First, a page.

A toilet that won’t stop running is a small thing that can become a big irritation in a quiet house. Turn off the waterworks by fixing the flapper valve that covers the drain hole in the bottom of your toilet tank. The “running” in the toilet is water flowing past the valve when it fails to completely close. This is usually caused by a blocked valve seat or a pull chain that is too short.
If you can’t fix the problem by cleaning the valve seat or adjusting the chain, it’s time for a new flapper valve. Replacements are available at hardware stores and are easy to install. First, turn off the water supply to the toilet at the shutoff valve. Remove the old valve by disconnecting the pull chain (note where on the length of chain the valve is hooked) and pulling it off the fill-tube mounting ears. Slip the new valve’s tabs onto the ears and reconnect the chain. Then rest in peace.
Remove a Rusted Bolt
That engine block bolt won’t come loose, so it’s time to show it who’s boss (and it ain’t the bolt). Yeah, you could spray a penetrating product into the threads and wait around a few hours, but where’s the fun in that? Turn to real-man remedies instead.
Heat the bolt with a small torch to expand the metal and break the rust bonds. Some brave souls hold a candle near the head so that the melted wax makes its way down into the threads, but the heat itself will likely work the magic.
No torch on hand? Turn to a tasty beverage. Create a dam around the bolt using plumber’s putty or a similar material. Fill it with diet Coke and let it sit for about 20 minutes, until it seeps down into the threads. Give the bolt a sharp rap with a ballpeen hammer and it should come out easy as pie.
Why does it always seem that you’re just one hand short in the middle of every DIY project? You’ve got a nail in one hand, the hammer in the other, but how are you going to hold the boards together? Sure, you could use a nail gun, but there’s a simpler solution: the one-handed nailing technique.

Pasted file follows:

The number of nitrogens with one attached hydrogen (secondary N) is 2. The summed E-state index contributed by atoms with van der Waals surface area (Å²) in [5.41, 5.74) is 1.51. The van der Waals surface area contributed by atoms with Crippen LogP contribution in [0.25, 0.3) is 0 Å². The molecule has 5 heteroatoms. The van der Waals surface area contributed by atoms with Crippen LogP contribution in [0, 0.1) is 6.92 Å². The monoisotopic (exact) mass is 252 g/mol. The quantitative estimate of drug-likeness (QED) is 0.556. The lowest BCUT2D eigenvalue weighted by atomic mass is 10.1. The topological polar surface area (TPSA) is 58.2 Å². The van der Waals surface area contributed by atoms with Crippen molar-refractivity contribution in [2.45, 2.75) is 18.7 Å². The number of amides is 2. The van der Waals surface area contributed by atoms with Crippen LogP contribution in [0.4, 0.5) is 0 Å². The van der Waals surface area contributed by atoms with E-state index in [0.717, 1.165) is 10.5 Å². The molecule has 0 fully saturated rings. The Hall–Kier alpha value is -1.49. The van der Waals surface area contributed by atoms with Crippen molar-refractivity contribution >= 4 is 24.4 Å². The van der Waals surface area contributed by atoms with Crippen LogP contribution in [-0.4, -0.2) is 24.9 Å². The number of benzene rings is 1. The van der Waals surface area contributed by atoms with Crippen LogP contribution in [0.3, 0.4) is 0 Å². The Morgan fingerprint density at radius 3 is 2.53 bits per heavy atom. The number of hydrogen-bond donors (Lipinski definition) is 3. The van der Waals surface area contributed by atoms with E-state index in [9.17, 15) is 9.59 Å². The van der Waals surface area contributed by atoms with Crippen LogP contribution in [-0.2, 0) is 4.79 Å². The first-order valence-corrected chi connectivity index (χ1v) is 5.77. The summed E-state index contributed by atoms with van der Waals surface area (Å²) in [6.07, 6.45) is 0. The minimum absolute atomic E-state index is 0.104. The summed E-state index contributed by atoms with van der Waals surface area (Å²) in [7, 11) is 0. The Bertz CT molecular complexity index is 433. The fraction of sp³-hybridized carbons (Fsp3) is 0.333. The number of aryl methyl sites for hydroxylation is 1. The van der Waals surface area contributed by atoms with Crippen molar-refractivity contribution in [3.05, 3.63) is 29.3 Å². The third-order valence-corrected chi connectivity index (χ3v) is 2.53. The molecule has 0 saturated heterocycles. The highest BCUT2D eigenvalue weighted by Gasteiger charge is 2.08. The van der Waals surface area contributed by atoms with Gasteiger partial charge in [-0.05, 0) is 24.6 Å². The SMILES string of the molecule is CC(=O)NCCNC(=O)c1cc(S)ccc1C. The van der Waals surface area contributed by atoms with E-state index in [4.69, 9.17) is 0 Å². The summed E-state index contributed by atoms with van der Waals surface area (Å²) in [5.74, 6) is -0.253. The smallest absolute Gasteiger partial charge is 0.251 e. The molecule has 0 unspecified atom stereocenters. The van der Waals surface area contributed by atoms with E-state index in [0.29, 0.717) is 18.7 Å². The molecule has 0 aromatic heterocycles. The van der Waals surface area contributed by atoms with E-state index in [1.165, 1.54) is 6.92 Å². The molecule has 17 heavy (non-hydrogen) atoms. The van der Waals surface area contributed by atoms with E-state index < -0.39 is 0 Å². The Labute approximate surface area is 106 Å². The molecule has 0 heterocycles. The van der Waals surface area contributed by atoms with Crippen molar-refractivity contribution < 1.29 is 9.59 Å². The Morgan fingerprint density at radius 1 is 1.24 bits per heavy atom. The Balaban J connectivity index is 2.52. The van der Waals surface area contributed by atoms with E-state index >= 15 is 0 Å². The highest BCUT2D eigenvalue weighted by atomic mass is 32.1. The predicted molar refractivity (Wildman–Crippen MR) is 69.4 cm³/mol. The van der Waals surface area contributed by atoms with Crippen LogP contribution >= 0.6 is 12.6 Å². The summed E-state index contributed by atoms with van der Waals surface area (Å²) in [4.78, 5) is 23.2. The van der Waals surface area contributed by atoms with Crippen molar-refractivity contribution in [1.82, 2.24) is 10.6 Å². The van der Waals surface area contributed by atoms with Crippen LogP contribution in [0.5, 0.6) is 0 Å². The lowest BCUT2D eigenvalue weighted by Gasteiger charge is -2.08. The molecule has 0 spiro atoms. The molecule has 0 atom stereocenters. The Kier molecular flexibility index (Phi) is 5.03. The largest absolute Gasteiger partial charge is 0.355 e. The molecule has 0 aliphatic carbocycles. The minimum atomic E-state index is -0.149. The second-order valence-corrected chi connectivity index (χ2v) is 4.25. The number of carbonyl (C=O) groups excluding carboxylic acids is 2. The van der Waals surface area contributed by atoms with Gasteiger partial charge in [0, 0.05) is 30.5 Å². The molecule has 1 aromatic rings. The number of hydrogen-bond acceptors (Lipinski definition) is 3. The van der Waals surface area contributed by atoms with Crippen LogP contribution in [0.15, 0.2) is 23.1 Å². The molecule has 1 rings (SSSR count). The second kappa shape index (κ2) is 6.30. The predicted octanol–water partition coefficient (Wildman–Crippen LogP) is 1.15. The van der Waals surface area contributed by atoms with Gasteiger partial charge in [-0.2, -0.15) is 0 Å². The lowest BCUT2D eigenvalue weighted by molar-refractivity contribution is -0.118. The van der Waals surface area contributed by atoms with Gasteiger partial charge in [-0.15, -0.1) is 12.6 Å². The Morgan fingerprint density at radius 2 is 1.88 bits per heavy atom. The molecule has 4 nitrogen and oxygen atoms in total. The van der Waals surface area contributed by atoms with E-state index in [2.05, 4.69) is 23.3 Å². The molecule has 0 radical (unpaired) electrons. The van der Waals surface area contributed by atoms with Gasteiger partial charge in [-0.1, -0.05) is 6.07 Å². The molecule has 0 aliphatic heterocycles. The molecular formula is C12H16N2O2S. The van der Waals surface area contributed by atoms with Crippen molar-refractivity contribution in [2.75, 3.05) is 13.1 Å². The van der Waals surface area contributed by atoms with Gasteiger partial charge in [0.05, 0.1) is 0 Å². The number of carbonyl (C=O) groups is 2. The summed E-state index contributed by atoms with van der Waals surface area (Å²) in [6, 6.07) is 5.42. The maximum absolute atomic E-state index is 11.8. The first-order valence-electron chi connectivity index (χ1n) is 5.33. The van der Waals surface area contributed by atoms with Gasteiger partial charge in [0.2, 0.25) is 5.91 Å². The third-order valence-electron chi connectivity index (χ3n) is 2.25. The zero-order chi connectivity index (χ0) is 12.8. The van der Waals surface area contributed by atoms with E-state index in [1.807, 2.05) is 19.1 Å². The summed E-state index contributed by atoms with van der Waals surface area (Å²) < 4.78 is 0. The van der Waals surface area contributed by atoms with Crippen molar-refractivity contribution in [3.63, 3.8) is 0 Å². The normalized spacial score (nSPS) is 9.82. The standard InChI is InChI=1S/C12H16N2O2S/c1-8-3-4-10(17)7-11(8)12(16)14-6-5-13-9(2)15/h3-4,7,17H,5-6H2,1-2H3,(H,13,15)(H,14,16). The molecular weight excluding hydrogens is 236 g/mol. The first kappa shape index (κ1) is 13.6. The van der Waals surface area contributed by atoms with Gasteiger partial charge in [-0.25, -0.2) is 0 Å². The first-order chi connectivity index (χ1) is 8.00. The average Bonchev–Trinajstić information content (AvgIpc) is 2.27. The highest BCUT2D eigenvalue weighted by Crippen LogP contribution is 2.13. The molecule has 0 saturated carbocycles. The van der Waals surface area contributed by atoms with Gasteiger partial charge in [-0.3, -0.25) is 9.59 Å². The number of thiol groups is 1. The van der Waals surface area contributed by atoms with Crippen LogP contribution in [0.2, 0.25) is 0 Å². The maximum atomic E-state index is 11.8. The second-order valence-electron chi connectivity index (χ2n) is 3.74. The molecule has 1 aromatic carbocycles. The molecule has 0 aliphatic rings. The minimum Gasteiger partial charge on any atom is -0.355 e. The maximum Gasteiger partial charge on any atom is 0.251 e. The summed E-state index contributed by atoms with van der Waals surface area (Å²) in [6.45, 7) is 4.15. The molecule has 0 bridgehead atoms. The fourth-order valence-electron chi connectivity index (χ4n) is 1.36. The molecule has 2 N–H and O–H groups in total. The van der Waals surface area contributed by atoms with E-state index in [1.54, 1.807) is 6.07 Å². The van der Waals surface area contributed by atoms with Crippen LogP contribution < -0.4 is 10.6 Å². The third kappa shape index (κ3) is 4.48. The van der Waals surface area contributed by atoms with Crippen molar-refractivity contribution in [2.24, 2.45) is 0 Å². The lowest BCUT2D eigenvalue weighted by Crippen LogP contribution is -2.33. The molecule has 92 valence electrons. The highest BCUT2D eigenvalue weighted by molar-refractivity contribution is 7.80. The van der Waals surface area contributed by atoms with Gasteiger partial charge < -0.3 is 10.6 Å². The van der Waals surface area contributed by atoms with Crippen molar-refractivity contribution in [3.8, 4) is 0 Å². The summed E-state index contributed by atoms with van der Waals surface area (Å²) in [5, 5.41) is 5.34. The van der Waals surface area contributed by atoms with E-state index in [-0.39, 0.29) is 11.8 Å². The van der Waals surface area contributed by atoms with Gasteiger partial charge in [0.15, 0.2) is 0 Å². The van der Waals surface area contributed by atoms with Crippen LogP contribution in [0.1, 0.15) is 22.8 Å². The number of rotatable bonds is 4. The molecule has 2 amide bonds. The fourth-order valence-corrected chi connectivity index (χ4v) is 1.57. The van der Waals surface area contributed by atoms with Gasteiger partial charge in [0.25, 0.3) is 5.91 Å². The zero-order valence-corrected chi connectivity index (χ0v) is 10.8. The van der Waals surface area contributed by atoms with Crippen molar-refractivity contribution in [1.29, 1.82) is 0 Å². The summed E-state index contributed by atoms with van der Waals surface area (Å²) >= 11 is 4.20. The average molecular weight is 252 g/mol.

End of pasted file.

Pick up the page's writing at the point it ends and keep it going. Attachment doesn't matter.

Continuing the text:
First, grasp a claw hammer from the side, in the same way you would grip the shifter ball handle in a ’70 Hemi Cuda (yeah, you wish). Slide the head of the nail up between your index and middle fingers so that it’s held securely, sticking out perpendicular to the side of the hammer. Now just drive the nail home with a solid swing of your arm. Put a little pepper on it and you’ll drive it in far enough to hold it firm. Finish it off with a couple blows of the hammer and presto! Job done.
Water squirting out a pipe in the basement can freak anyone out, so you can’t blame her for wanting to call the plumber. Down deep somewhere that we don’t discuss in bars, you too want to call a plumber. Fight the urge, brother, fight the urge.
Instead, show her your innovative handy side with a simple temporary fix that will stop the water flow until you can make a permanent repair. A small hole is no big deal if you can lay your hands on a couple of small hose clamps and a sheet of flat rubber gasket (you’ll find both in abundant supply at the local hardware store). Cut the gasket so that it circles the pipe in a perfect sleeve. Then wrap it in position over the leak, and use the hose clamps on either end of the sleeve to create a snug patch. Add another clamp to apply pressure directly over the leak. Show her your handiwork because it ain’t boasting if it’s true. Leak? What leak?